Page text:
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Thursday, April 15, 2010
To get anywhere near understanding the story you have to go back to the early days of Christianity in this country. Theres an awful lot of possibly and perhaps connected to most of the pre- Norman information. We do know that in 597 Saint Augustine landed in Kent, in 616 King Raedwald of East Anglia converted, possibly as a political expedient, as he stayed semi-pagan. His son, Sigbert, was a genuine convert and it was he who invited St Felix, the Burgundian monk, to evangelise East Anglia. Felix travelled across the area, most likely by boat, and eventually established himself at what became the coastal town of Dunwich or, perhaps, at the Roman Saxon shore fort at Walton Castle, near Felixstowe. Both sites have now been washed away. By the latter part of the seventh century Christianity was well-established. It seems likely there were at least two other administrative areas, known as sees, established; one at South Elmham in Suffolk, the other near what is now Dereham at North Elmham in Norfolk.
Were not sure. Most of the records of this time, which could have told us exactly what happened and why, were to be destroyed by Viking raiders in the ninth century. As Christianity was reestablished the see was revived in 955 after a gap of almost a century, but any sacred building there was likely to be of wood, and has not survived in any form. Stone buildings were not common before the Normans. There was however clearly a thriving community at North Elmham. A nearby cemetery has been discovered, and some houses have been excavated, showing there was a village there. All were rectangular with foundation trenches holding wallposts fairly closely together. The places between the posts were filled with wattle and daub. There was a central hearth and often a small room opened off the main one. The discovery in 1786 of a little copper-alloy hanging censer (a small dish used for burning incense in a religious ceremony) probably from the mid ninth-century, is evidence this was an ecclesiastical site before the Danish invasion.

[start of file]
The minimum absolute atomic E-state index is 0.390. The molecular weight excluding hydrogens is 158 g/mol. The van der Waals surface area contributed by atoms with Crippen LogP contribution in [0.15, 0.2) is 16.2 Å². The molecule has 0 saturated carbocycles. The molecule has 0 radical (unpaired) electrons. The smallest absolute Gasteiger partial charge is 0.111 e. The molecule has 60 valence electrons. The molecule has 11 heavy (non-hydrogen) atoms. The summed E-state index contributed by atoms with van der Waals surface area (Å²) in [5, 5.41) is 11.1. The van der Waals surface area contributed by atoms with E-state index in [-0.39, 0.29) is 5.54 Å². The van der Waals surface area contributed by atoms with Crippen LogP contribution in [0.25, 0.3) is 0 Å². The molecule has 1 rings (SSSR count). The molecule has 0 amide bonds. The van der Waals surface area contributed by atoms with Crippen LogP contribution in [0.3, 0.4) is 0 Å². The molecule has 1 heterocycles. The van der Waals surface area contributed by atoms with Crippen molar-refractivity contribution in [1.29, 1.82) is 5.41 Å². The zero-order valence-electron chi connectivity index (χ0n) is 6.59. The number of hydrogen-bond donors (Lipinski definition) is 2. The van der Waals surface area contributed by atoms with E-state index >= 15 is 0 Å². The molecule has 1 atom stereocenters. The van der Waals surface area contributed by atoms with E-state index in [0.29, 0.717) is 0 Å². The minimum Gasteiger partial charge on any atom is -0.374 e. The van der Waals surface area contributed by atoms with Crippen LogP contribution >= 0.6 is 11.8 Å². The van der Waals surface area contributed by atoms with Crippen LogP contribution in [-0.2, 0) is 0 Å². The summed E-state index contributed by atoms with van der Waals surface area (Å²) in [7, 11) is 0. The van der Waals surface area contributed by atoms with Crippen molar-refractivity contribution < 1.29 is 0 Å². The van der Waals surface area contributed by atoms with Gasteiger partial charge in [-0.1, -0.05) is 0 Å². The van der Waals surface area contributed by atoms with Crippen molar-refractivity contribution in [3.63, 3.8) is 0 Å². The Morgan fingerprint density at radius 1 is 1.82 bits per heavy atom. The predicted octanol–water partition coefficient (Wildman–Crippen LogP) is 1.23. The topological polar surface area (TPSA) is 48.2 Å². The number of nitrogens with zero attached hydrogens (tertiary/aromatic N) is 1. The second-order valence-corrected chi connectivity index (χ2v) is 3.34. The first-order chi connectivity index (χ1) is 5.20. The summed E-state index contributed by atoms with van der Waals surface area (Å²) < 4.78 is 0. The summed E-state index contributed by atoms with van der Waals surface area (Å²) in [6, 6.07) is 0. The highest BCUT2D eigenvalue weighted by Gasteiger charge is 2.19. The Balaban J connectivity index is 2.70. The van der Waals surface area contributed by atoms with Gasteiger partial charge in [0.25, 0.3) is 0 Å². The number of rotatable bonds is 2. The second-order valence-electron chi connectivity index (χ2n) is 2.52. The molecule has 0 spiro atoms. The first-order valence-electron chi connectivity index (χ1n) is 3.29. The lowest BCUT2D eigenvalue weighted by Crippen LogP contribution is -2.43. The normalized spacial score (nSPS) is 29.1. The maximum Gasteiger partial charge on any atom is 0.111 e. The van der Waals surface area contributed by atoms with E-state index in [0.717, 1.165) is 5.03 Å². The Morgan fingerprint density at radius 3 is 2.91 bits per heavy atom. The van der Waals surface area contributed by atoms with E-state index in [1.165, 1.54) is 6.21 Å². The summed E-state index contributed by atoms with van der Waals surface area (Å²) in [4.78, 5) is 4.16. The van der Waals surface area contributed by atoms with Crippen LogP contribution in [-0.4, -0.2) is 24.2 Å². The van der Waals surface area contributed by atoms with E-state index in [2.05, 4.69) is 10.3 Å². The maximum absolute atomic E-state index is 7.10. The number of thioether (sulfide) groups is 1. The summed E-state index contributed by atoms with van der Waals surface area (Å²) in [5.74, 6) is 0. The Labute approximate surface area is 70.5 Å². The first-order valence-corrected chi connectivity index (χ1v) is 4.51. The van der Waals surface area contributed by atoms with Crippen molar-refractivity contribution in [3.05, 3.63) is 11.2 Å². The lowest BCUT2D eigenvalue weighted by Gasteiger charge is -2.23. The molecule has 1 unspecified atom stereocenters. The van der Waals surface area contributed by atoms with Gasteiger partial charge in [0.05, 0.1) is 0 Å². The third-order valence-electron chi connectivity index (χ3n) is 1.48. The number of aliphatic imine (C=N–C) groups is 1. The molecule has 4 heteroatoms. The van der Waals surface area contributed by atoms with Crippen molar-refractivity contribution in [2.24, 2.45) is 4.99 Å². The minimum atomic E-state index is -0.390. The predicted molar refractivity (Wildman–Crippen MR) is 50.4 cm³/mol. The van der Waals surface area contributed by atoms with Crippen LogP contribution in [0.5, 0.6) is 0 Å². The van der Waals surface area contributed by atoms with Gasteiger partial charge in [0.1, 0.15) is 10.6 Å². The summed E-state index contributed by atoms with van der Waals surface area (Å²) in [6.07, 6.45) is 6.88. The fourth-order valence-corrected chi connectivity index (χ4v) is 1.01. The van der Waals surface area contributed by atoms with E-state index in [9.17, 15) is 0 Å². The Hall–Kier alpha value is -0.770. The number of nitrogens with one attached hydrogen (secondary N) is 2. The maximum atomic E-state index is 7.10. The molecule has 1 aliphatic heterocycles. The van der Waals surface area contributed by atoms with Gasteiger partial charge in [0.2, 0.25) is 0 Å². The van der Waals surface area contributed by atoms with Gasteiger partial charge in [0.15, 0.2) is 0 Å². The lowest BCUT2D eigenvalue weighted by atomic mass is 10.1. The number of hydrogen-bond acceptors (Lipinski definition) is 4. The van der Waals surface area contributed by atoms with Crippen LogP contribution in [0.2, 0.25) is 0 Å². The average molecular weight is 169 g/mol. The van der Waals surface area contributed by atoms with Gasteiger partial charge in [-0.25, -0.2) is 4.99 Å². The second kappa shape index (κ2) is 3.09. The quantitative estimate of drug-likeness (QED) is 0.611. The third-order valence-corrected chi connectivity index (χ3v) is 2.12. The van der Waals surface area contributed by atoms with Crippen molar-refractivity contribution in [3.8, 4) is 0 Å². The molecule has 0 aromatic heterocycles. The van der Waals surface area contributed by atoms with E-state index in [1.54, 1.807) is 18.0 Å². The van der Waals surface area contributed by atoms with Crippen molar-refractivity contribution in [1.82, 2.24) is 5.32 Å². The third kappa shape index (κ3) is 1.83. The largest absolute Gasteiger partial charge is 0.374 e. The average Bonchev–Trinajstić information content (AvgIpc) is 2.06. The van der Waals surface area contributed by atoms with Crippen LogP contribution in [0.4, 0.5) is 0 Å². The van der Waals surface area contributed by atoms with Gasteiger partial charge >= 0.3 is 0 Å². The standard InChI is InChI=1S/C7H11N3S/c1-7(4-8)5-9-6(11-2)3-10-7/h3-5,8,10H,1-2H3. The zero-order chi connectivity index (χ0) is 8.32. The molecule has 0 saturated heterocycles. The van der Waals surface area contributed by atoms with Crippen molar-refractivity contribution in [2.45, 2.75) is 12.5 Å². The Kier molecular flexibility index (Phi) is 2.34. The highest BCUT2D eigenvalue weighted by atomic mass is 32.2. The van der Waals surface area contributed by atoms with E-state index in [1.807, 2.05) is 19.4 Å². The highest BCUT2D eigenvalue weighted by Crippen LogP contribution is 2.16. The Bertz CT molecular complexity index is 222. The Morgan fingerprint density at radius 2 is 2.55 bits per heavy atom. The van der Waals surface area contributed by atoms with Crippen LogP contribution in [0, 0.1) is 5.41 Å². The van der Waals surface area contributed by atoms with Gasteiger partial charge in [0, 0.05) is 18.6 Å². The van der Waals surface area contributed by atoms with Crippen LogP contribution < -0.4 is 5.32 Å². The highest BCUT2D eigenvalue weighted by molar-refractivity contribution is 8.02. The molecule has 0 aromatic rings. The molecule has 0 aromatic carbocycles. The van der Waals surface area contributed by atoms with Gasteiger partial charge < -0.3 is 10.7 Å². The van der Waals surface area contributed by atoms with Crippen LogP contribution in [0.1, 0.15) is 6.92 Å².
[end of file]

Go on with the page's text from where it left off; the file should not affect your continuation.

In 1071, after the Norman Conquest, the East Anglian see was moved to Thetford. It did not stay there long. Herbert de Losinga was controversially appointed bishop of East Anglia. Controversial because he already held other church offices, which comprised the sin of simony, and was considered corruption. As a penance he went to Rome, and there promised the pope he would build a new cathedral. On his return to England he did just that, demolishing churches and houses in Norwich to make way for the magnificent construction which still dominates the city. Along with the Norman castle already being built, it sent out the message that a new era had begun and that Norwich was very much the political, economic and religious capital of East Anglia. The Saxon practice of placing sees in the geographical centre of an area was pushed aside. But North Elmham was not abandoned. Bishop Herbert built a stone chapel for himself near the original site, next to a new parish church, and had a palace nearby. He was not afraid to spend money on the chapel; carefully-cut limestone was specially imported from Northamptonshire to dress the building which had a locally-sourced flint core. So this late 11th century construction very much like a traditional church, with transept, nave and tower is the foundation of the ruins we see today.
North Elmham would have stayed in the private ownership of the bishops of Norwich. In 1381 the Peasants Revolt broke out. Although it is best known for what happened in Kent and London (Wat Tyler and all that) in Norfolk a man named Geoffrey Litster led a failed rebellion. One of the leading figures in its suppression was the bishop himself Henry Despencer. After helping defeat the rebels he gave them absolution before the survivors were executed. Perhaps unnerved by what had happened he decided to fortify North Elmham, digging a deep moat and constructing a turreted entrance at a higher level. The remains of a kitchen fireplace outside the original chapel wall point to an enlargement of Herbert Losingas chapel. As things settled down after the revolt this may have become a pleasant retreat for the bishop and his guests.
By the 16th century the site was no longer in use. As usually happened, much of it was demolished for use in local building works. Today this cathedral/chapel/castle with such a chequered history is in the care of English Heritage and managed by North Elmham Parish Council. It sits right next door to the current parish church. Visitors can see illustrations imagining what it looked like in its heyday.
North Elmham Cathedral is six miles north of Dereham on the B1110.
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